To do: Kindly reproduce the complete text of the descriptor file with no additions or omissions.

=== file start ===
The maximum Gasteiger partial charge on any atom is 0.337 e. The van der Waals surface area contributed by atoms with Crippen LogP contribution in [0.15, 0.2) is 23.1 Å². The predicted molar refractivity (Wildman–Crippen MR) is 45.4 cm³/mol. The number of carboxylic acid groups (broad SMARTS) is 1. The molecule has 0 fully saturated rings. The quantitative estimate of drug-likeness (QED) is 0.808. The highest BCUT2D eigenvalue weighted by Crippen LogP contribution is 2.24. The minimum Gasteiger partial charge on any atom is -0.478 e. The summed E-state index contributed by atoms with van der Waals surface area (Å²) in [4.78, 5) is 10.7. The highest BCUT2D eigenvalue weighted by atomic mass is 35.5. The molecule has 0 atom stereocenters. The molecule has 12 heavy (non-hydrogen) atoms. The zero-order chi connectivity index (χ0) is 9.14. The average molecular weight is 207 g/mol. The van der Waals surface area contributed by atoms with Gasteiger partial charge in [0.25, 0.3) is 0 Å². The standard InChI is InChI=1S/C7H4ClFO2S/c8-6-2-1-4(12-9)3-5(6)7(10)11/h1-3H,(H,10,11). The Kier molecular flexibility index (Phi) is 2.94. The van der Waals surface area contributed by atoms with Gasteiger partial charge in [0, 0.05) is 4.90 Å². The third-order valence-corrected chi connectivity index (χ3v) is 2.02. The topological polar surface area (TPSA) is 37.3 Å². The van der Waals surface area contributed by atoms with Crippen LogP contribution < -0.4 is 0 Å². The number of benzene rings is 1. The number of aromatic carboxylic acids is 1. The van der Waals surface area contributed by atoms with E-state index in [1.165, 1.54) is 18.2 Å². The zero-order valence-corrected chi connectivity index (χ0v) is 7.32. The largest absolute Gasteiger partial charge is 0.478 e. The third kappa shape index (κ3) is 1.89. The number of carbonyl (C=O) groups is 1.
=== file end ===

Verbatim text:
The maximum Gasteiger partial charge on any atom is 0.337 e. The van der Waals surface area contributed by atoms with Crippen LogP contribution in [0.15, 0.2) is 23.1 Å². The predicted molar refractivity (Wildman–Crippen MR) is 45.4 cm³/mol. The number of carboxylic acid groups (broad SMARTS) is 1. The molecule has 0 fully saturated rings. The quantitative estimate of drug-likeness (QED) is 0.808. The highest BCUT2D eigenvalue weighted by Crippen LogP contribution is 2.24. The minimum Gasteiger partial charge on any atom is -0.478 e. The summed E-state index contributed by atoms with van der Waals surface area (Å²) in [4.78, 5) is 10.7. The highest BCUT2D eigenvalue weighted by atomic mass is 35.5. The molecule has 0 atom stereocenters. The molecule has 12 heavy (non-hydrogen) atoms. The zero-order chi connectivity index (χ0) is 9.14. The average molecular weight is 207 g/mol. The van der Waals surface area contributed by atoms with Gasteiger partial charge in [0.25, 0.3) is 0 Å². The standard InChI is InChI=1S/C7H4ClFO2S/c8-6-2-1-4(12-9)3-5(6)7(10)11/h1-3H,(H,10,11). The Kier molecular flexibility index (Phi) is 2.94. The van der Waals surface area contributed by atoms with Gasteiger partial charge in [0, 0.05) is 4.90 Å². The third-order valence-corrected chi connectivity index (χ3v) is 2.02. The topological polar surface area (TPSA) is 37.3 Å². The van der Waals surface area contributed by atoms with Crippen LogP contribution < -0.4 is 0 Å². The number of benzene rings is 1. The number of aromatic carboxylic acids is 1. The van der Waals surface area contributed by atoms with E-state index in [1.165, 1.54) is 18.2 Å². The zero-order valence-corrected chi connectivity index (χ0v) is 7.32. The largest absolute Gasteiger partial charge is 0.478 e. The third kappa shape index (κ3) is 1.89. The number of carbonyl (C=O) groups is 1.